8. Enable HDR
HDR, or high dynamic range, is one of the latest advancements in display technology. It essentially makes colors richer by increasing the contrast and providing more colors to display.
If you own an HDR monitor, you should take a moment to enable this flag so Chrome supports HDR content. It might not do a whole lot yet, but we’ll surely see more support for HDR in the near future.
9. Easily Show Cached Websites
When you visit a website, your browser stores a copy of it in the cache. This allows it to quickly display the page without downloading everything again when you next visit it.
Normally, when you try to access a website that won’t load, your only options are refreshing and waiting. But if you set this flag to Enable, you’ll see a new Show saved copy button. This lets you see the website as your browser last saved it, as long as you haven’t cleared it.
Of course, if the website isn’t responding, you can’t do much with it. But this will at least let you finish an article you were reading.
10. Show Autofill Predictions
You probably use Chrome’s autofill all the time to populate fields with common info like your address. You can use a flag to take this handy feature a step further. Enabling it will pre-populate fields with your autofill text.
11. Automatically Reload Offline Tabs
If your browser goes offline and you have a ton of tabs open, you usually have to manually click each of them to activate and reload them. If you enable this flag, Chrome will automatically reload any offline tabs when you get back online.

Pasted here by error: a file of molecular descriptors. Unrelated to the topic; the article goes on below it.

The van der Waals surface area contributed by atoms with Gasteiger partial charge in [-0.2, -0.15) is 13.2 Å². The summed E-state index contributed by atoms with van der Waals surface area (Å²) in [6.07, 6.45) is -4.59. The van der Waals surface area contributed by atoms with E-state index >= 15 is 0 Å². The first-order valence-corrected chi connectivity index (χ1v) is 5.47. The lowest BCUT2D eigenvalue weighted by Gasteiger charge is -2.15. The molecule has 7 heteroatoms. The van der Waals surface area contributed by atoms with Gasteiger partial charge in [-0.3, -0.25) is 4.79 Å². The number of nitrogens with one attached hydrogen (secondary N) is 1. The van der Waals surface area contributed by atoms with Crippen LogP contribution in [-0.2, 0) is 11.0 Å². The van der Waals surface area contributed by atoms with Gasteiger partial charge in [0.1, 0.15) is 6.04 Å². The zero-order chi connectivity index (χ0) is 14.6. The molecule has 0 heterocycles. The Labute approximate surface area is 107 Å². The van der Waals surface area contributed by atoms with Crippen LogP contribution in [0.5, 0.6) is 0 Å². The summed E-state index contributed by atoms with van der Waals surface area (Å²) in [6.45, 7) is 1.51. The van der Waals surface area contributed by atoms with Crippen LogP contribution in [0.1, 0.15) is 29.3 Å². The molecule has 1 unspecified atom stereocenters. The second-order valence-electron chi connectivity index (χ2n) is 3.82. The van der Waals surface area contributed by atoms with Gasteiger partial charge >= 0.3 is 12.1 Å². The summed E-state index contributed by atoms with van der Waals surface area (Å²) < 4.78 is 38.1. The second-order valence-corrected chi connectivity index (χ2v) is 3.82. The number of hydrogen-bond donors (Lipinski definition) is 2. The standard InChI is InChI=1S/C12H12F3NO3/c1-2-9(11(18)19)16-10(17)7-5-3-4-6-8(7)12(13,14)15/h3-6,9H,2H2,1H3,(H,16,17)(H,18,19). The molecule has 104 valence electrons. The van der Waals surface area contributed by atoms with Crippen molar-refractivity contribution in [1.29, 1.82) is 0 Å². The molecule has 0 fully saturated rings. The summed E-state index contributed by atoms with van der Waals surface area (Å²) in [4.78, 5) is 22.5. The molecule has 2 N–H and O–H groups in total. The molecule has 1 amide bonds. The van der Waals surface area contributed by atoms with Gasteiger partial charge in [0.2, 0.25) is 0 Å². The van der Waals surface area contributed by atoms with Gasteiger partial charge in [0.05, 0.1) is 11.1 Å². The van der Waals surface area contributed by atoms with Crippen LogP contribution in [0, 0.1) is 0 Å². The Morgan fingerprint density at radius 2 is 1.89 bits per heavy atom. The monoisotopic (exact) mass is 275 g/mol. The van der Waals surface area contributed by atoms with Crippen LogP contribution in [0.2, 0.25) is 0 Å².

Use it with caution, as it could result in a heavy workload if you have lots of tabs open. If you prefer, you can disable this flag and enable a similar flag, labeled #enable-offline-auto-reload-visible-only. This will only reload offline tabs when they’re visible.
12. Reduce Tracking
It’s no secret that all sorts of web entities love to track your browsing. While it’s not one of the strongest ways to block trackers, you can set this flag to Disabled to turn off the sending of “hyperlink auditing pings.” Every little bit helps.
What Are Your Favorite Chrome Flags?
We’ve looked at some of the best Chrome flags; now you have all sorts of new Chrome options to play around with. Google could easily remove any of these flags or add new ones, so keep an eye out if you’re interested in trying more experimental features. You can also try the Chrome Beta for access to the latest features before they go mainstream.
For more like this, our list of power user tips for Chrome on Android covers some handy Chrome flags for Android.
Want more ways to make Chrome better? Try these extensions to improve your browsing experience.